Pears are mostly 2.25 inches in diameter. Fruit size is being reduced due to the drought. I have a few pear blocks this week with San Jose scale marks on fruit. Pear psylla numbers are high on suckers.

Peaches are mostly 2.5 to 3 inches in diameter at most farms; smaller fruit size is common in peaches this season, due mainly to drought. Red Haven and PF Lucky 13 harvest continues, and Bellaire harvest is just starting in the south. I have not seen any brown rot symptoms, but for growers who received a good amount of rain this past week, you may consider a brown rot fungicide application fairly quickly.

Sweet cherry leaves are yellowing and dropping to the orchard floor, some is from cherry leaf spot symptoms but most of this leaf drop is from drought. This week, I have seen a number of sweet cherry blocks where twospotted spider mites are starting to bronze leaves.

Tart cherry leaves are also yellowing and dropping, mostly due to drought and to a lesser amount from cherry leaf spot symptoms.

Plums are coloring for European types, with fruit size mostly 1.375 inches in diameter. Japanese variety harvest continues. The crop load is variable for both types, especially in some Japanese varieties, as they have little to no crop.

Small fruits

Grape growth continues to be slow. Concord fruit are starting veraison and clusters of European varieties are at berry touch. Japanese beetle adults are being seen, but in very low numbers.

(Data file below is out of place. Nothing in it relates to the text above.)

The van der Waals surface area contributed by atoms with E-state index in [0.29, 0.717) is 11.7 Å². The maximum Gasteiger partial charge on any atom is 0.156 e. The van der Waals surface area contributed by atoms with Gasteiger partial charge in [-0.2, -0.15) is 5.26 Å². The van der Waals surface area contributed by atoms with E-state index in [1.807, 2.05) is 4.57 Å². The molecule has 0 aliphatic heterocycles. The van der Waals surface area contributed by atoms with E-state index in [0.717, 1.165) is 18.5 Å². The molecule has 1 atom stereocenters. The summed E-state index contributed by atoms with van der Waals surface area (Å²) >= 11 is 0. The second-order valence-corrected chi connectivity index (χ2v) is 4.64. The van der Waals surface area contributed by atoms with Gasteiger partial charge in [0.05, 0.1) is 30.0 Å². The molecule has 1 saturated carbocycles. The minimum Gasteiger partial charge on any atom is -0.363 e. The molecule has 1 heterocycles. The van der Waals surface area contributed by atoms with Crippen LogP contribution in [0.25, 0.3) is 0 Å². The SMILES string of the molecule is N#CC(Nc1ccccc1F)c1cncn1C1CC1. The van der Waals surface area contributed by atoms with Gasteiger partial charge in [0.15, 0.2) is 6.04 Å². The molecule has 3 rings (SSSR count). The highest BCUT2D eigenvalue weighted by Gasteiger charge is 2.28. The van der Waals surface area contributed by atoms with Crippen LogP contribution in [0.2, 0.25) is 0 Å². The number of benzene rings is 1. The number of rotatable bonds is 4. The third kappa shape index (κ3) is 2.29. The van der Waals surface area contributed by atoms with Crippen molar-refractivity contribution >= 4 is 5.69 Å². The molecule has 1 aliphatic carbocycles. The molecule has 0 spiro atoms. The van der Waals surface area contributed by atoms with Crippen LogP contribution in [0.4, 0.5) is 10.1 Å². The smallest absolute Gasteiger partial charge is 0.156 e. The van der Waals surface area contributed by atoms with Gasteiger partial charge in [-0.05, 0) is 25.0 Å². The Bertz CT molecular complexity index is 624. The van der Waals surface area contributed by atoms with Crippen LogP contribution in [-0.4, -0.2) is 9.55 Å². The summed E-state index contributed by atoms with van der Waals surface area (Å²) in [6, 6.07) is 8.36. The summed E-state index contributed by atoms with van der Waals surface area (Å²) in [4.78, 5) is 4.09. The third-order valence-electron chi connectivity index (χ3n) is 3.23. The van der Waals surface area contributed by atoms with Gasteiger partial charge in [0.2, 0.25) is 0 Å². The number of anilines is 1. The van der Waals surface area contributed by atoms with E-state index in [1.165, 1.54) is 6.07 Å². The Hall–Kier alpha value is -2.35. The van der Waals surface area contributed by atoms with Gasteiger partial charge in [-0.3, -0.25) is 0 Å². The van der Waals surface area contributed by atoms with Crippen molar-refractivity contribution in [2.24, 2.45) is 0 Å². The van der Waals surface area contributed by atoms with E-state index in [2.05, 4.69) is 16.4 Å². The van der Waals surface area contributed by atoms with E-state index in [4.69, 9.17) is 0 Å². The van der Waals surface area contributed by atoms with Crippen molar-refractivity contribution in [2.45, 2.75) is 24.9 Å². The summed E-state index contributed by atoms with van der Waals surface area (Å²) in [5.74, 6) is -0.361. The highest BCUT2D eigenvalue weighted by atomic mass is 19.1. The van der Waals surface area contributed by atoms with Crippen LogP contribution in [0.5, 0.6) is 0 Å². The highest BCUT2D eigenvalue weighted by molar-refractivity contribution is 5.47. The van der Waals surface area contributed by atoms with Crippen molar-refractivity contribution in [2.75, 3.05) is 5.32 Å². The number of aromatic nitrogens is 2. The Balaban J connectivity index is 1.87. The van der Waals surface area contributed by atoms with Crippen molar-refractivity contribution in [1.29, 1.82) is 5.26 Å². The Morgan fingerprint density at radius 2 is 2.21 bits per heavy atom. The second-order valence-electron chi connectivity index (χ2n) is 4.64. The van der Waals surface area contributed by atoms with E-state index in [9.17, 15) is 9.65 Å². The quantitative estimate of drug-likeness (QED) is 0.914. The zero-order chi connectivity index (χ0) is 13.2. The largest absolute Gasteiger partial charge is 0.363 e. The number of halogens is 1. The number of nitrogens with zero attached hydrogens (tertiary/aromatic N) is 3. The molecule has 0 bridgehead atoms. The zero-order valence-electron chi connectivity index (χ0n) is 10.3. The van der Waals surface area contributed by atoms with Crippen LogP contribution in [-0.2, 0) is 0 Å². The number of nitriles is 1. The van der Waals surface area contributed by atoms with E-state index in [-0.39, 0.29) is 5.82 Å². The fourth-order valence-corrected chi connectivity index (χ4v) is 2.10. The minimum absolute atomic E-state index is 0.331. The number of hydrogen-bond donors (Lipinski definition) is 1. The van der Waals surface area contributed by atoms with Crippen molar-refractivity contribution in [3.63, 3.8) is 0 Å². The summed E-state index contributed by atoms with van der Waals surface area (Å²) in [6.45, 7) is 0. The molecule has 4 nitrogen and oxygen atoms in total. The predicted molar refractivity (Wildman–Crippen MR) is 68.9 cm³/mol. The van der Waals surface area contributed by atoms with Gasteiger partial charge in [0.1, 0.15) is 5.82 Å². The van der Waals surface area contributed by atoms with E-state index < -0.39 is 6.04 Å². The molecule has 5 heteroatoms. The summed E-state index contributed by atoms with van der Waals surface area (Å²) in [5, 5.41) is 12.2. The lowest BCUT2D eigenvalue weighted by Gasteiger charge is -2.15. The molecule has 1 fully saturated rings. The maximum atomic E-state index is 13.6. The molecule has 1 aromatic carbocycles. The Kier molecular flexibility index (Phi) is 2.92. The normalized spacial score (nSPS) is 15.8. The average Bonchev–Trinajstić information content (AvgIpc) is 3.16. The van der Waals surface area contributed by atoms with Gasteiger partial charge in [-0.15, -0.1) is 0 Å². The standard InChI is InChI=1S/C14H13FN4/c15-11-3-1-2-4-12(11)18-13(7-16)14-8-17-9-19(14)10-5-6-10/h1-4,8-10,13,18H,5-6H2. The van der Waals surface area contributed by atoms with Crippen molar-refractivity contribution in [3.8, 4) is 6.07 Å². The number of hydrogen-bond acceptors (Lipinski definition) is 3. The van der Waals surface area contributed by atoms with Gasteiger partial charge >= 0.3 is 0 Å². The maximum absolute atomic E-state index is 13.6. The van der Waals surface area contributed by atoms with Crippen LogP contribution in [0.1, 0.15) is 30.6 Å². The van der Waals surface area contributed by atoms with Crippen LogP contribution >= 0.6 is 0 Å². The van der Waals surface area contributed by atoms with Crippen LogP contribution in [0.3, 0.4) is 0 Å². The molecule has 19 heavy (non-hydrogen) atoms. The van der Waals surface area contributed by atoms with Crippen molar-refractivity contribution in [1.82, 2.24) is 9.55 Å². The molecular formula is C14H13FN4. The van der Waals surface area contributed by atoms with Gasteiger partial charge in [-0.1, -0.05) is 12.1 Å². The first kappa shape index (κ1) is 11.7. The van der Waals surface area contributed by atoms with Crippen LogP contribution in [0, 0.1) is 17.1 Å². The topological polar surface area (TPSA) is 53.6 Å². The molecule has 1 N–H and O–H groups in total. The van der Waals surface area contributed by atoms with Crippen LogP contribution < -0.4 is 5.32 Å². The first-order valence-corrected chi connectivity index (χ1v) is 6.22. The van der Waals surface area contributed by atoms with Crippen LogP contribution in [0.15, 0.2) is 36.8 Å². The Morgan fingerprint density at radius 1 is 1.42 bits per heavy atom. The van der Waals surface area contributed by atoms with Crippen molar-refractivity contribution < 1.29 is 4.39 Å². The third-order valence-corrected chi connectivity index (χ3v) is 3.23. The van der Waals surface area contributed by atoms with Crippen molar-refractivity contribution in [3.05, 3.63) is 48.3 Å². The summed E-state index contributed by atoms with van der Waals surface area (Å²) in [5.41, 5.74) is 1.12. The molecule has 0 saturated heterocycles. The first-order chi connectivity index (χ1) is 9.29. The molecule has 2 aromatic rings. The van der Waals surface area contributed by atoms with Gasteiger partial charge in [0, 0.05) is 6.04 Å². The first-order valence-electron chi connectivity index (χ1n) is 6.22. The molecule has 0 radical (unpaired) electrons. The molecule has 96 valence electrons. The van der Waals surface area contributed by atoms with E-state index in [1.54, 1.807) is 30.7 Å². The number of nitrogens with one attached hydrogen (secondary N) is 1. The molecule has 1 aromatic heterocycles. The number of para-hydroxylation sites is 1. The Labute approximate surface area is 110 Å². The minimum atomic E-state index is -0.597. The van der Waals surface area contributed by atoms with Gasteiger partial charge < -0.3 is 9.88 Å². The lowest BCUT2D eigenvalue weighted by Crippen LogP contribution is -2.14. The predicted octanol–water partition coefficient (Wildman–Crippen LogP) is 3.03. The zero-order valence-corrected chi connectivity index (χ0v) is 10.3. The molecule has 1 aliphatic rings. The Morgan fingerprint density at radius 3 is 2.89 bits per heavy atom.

Strawberry leaves are re-growing in renovated fields and have filled in well where rain was received or irrigation has been applied. Michigan State University Extension encourages growers to keep new and established berries well-watered. New berries are runnering well and have filled the row at most farms. Potato leafhopper populations are building in new plantings. Growers should watch for curled leaves, although this symptom can be somewhat confusing as the same symptoms can be seen with drought stress.

Raspberry harvest continues for fall red raspberry varieties. Blackberry harvest is continuing at most farms.

Trap catch of spotted wing Drosophila (SWD) is very high, with another big jump across the region. A few farms have seen small SWD larvae in fruit and have stopped harvest for a few weeks while they bring populations under control. Growers should protect all bramble crops now for SWD infestation. For more details on the SWD life cycle, control strategies and specific insecticide recommendations, consult the MSU Spotted Wing Drosophila website.

Blueberry harvest continues, although small berry size is a problem at most farms, mainly due to drought. As in raspberries, this week trap catch of SWD in blueberries has taken another big jump across the region. Growers should protect blueberries for SWD infestation. For more details on SWD life cycle, control strategies and specific insecticide recommendations, consult the MSU Spotted Wing Drosophila website.